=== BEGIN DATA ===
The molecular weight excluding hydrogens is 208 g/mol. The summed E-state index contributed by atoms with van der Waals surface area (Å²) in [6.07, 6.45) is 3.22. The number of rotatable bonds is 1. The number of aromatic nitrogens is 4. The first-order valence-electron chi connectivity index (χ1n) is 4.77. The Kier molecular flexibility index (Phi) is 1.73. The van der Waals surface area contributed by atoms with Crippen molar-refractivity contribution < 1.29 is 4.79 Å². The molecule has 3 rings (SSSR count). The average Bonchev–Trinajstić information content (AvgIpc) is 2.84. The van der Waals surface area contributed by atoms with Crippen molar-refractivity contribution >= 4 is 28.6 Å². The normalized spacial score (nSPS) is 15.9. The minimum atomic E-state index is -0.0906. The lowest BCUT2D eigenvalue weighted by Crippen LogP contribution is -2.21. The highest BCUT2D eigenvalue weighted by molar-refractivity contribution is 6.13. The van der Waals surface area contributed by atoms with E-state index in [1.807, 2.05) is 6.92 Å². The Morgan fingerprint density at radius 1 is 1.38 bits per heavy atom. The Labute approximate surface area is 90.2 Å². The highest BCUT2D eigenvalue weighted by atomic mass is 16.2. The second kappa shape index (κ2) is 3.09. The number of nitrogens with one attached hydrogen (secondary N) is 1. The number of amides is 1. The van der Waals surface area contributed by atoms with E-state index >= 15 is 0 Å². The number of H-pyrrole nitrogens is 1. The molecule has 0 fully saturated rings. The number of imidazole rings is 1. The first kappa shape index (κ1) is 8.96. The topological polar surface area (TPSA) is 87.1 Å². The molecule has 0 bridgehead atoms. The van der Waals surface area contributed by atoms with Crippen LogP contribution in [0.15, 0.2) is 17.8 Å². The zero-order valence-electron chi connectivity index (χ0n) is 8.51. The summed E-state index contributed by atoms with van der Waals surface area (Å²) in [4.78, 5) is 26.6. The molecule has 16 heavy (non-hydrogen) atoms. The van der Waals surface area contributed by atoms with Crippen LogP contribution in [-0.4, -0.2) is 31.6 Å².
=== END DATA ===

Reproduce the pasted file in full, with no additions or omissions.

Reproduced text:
The molecular weight excluding hydrogens is 208 g/mol. The summed E-state index contributed by atoms with van der Waals surface area (Å²) in [6.07, 6.45) is 3.22. The number of rotatable bonds is 1. The number of aromatic nitrogens is 4. The first-order valence-electron chi connectivity index (χ1n) is 4.77. The Kier molecular flexibility index (Phi) is 1.73. The van der Waals surface area contributed by atoms with Crippen molar-refractivity contribution < 1.29 is 4.79 Å². The molecule has 3 rings (SSSR count). The average Bonchev–Trinajstić information content (AvgIpc) is 2.84. The van der Waals surface area contributed by atoms with Crippen molar-refractivity contribution >= 4 is 28.6 Å². The normalized spacial score (nSPS) is 15.9. The minimum atomic E-state index is -0.0906. The lowest BCUT2D eigenvalue weighted by Crippen LogP contribution is -2.21. The highest BCUT2D eigenvalue weighted by molar-refractivity contribution is 6.13. The van der Waals surface area contributed by atoms with E-state index in [1.807, 2.05) is 6.92 Å². The Morgan fingerprint density at radius 1 is 1.38 bits per heavy atom. The Labute approximate surface area is 90.2 Å². The highest BCUT2D eigenvalue weighted by atomic mass is 16.2. The second kappa shape index (κ2) is 3.09. The number of nitrogens with one attached hydrogen (secondary N) is 1. The number of amides is 1. The van der Waals surface area contributed by atoms with E-state index >= 15 is 0 Å². The number of H-pyrrole nitrogens is 1. The molecule has 0 fully saturated rings. The number of imidazole rings is 1. The first kappa shape index (κ1) is 8.96. The topological polar surface area (TPSA) is 87.1 Å². The molecule has 0 bridgehead atoms. The van der Waals surface area contributed by atoms with Crippen LogP contribution in [0.15, 0.2) is 17.8 Å². The zero-order valence-electron chi connectivity index (χ0n) is 8.51. The summed E-state index contributed by atoms with van der Waals surface area (Å²) in [4.78, 5) is 26.6. The molecule has 16 heavy (non-hydrogen) atoms. The van der Waals surface area contributed by atoms with Crippen LogP contribution in [-0.4, -0.2) is 31.6 Å².